Here, we present SALARECON: a metabolic model built from the Atlantic salmon genome  that predicts growth and metabolic fluxes. It has been manually curated to ensure flux consistency and focuses on energy, amino acid, and nucleotide metabolism. SALARECON is a high-quality model according to community-standardized tests, and it captures expected metabolic (in)capabilities such as amino acid essentiality. Using oxygen-limited growth under hypoxia as an example, we show that model predictions can explain salmon physiology in terms of metabolic fluxes that are, in turn, tied to genes and pathways. Furthermore, we demonstrate an important application for aquaculture by predicting growth-limiting amino acids and feed efficiencies for commercial feed ingredients in agreement with data.
Building the metabolic model
We manually built a draft model focusing on Atlantic salmon energy, amino acid, and nucleotide metabolism using the genome  with annotations from KEGG  and the software Insilico Discovery (Insilico Biotechnology, Stuttgart, Germany). Pathways were added or edited one by one with information about reactions obtained from databases and literature (S1 Fig). After adding or editing a pathway, the energy and redox balances and topological properties of the model, e.g. flux consistency, were checked. Based on the results from these analyses, the pathway was either kept or modified. Before final acceptance of a pathway, FBA was performed to ensure that the model was able to predict growth and metabolic fluxes. We used WoLF PSORT  with default settings through SAPP  to assign metabolites and reactions to six different compartments (cytosol, mitochondrion, inner mitochondrial membrane, extracellular environment, peroxisome, and nucleus). Exchange reactions were added to allow metabolite import (negative flux) and export (positive flux).
After finishing the draft model, we converted the model to the BiGG  namespace and used COBRApy  to iteratively curate it. We added and removed metabolites, reactions, and genes, mapped genes to reactions using AutoKEGGRec , and added a salmon-specific biomass reaction. We also added annotations from MetaNetX , KEGG , UniProt , and NCBI . To infer GPR associations for reactions, we mapped Atlantic salmon genes to human homologs and copied GPR associations from the most recent human model . If no GPR association could be inferred for a reaction, we used an OR relation between genes mapped to that reaction. To build the biomass reaction, we estimated the fractional composition of macromolecules in 1 g dry weight biomass (gDW) from Atlantic salmon whole-body composition . We mapped macromolecules to metabolites and estimated the fractional composition of amino acids in proteins and nucleoside triphosphates in nucleic acids from proteome and genome sequences , respectively. We finalized the model by alternating semi-automated annotation and curation with quality evaluation (as decribed below), iterating until we saw no further opportunities to improve the model without expanding its scope beyond energy, amino acid, and nucleotide metabolism. The final model was exported to Systems Biology Markup Language (SBML) format .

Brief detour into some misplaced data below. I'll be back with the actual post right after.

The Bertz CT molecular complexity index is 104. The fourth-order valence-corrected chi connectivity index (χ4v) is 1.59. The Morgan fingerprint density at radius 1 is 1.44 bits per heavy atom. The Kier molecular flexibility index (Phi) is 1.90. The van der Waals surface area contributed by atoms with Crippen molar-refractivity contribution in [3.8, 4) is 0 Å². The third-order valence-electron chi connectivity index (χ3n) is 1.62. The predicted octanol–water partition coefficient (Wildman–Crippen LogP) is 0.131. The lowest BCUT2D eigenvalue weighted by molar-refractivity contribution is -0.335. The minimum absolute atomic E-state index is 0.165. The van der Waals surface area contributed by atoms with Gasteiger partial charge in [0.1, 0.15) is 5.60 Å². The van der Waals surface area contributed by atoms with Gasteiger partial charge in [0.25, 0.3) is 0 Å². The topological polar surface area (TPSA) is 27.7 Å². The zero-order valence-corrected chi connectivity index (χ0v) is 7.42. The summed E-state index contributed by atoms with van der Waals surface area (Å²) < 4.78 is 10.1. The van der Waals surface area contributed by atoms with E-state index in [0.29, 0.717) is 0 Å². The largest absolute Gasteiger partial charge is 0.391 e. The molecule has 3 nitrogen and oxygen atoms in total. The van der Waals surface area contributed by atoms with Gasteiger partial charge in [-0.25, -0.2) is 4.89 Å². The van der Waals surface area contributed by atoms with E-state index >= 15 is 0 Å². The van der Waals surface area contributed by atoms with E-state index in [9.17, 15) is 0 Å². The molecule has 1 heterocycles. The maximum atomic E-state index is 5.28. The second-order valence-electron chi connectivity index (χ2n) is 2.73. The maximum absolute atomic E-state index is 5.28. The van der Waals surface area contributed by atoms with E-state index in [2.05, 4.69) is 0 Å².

Evaluating the quality of the metabolic model
First, we compared the reaction contents in SALARECON to other models of multicellular eukaryotes available in the BiGG  namespace (Danio rerio , Mus musculus , Cricetulus griseus , Homo sapiens , and Phaeodactylum tricornutum ). Considering only intracellular metabolic reactions in compartments shared by all models (cytoplasm, mitochondrion, and peroxisome), we clustered the models based on their reaction contents using all suitable dissimilarity measures (16) and agglomerative hierarchical clustering methods (5) available through SciPy . For each measure and method, we evaluated the resulting dendrogram by computing the cophenetic correlation coefficient (CCC) : (1) where x(i, j) and t(i, j) are Euclidean and dendrogrammatic distance between observations i and j, respectively, with averages and . The CCC indicates how well the dendrogram preserves pairwise dissimilarities.
Second, we tested SALARECON’s consistency and annotation using the community standard MEMOTE  and its metabolic (in)capabilities using tasks defined for mammalian cells . We adapted tasks to Atlantic salmon by moving metabolites from compartments not included in SALARECON to the cytoplasm and by modifying the expected outcomes of amino acid synthesis tests to match known essentiality [27, 36].
Third, we used the model to predict growth in the absence of individual amino acids. We allowed both uptake and secretion of all extracellular metabolites, disabled uptake of each amino acid separately, and maximized growth rate using FBA. Amino acids were classified as essential if they were required for growth and non-essential otherwise, and the predicted essentiality was compared to experimental data [27, 36].
Finally, we evaluated the ability of SALARECON to capture fish-specific metabolism by comparing metabolite uptake and secretion to the most recent human model . Specifically, we enumerated minimal growth-supporting uptake and secretion sets for both models using scalable metabolic pathway analysis . We required non-zero growth rate, uptake of oxygen and essential amino acids, and secretion of carbon dioxide as well as ammonia, urea, or urate. We enumerated minimal uptake sets first and then allowed uptake of all metabolites found in uptake sets before enumerating minimal secretion sets.
Analyzing oxygen-limited growth